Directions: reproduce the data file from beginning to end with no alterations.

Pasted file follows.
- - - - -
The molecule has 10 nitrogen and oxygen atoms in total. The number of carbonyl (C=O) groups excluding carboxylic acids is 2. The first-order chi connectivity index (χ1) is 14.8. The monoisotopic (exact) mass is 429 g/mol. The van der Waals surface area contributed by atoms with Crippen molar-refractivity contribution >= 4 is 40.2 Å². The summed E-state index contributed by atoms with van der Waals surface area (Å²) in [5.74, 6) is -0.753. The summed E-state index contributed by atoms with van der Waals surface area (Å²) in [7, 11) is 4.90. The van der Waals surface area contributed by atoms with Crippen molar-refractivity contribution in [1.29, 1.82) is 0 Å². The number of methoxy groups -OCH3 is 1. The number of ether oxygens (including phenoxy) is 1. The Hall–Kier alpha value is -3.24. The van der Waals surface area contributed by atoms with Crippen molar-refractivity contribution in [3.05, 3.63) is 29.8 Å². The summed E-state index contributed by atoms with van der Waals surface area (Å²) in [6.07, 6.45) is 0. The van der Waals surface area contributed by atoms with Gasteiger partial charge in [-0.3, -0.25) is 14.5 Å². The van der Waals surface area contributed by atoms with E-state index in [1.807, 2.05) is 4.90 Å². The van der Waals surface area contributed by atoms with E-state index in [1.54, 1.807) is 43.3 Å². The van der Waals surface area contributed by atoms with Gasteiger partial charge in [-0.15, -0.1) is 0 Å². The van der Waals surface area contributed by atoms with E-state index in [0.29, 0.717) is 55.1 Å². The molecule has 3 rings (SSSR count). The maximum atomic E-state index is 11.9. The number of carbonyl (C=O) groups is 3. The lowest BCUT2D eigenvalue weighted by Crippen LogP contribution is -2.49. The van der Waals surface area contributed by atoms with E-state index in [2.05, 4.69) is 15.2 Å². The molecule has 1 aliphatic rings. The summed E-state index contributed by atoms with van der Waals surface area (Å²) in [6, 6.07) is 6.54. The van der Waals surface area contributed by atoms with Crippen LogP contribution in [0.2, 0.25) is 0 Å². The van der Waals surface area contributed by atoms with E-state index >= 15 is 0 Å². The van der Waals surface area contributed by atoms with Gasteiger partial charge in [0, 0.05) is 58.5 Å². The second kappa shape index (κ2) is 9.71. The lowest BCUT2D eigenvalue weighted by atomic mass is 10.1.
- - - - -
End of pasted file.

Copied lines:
The molecule has 10 nitrogen and oxygen atoms in total. The number of carbonyl (C=O) groups excluding carboxylic acids is 2. The first-order chi connectivity index (χ1) is 14.8. The monoisotopic (exact) mass is 429 g/mol. The van der Waals surface area contributed by atoms with Crippen molar-refractivity contribution >= 4 is 40.2 Å². The summed E-state index contributed by atoms with van der Waals surface area (Å²) in [5.74, 6) is -0.753. The summed E-state index contributed by atoms with van der Waals surface area (Å²) in [7, 11) is 4.90. The van der Waals surface area contributed by atoms with Crippen molar-refractivity contribution in [1.29, 1.82) is 0 Å². The number of methoxy groups -OCH3 is 1. The number of ether oxygens (including phenoxy) is 1. The Hall–Kier alpha value is -3.24. The van der Waals surface area contributed by atoms with Crippen molar-refractivity contribution in [3.05, 3.63) is 29.8 Å². The summed E-state index contributed by atoms with van der Waals surface area (Å²) in [6.07, 6.45) is 0. The van der Waals surface area contributed by atoms with Gasteiger partial charge in [-0.3, -0.25) is 14.5 Å². The van der Waals surface area contributed by atoms with E-state index in [1.807, 2.05) is 4.90 Å². The van der Waals surface area contributed by atoms with E-state index in [1.54, 1.807) is 43.3 Å². The van der Waals surface area contributed by atoms with Gasteiger partial charge in [-0.15, -0.1) is 0 Å². The van der Waals surface area contributed by atoms with E-state index in [0.29, 0.717) is 55.1 Å². The molecule has 3 rings (SSSR count). The maximum atomic E-state index is 11.9. The number of carbonyl (C=O) groups is 3. The lowest BCUT2D eigenvalue weighted by Crippen LogP contribution is -2.49. The van der Waals surface area contributed by atoms with E-state index in [2.05, 4.69) is 15.2 Å². The molecule has 1 aliphatic rings. The summed E-state index contributed by atoms with van der Waals surface area (Å²) in [6, 6.07) is 6.54. The van der Waals surface area contributed by atoms with Crippen LogP contribution in [0.2, 0.25) is 0 Å². The van der Waals surface area contributed by atoms with E-state index >= 15 is 0 Å². The van der Waals surface area contributed by atoms with Gasteiger partial charge in [0, 0.05) is 58.5 Å². The second kappa shape index (κ2) is 9.71. The lowest BCUT2D eigenvalue weighted by atomic mass is 10.1.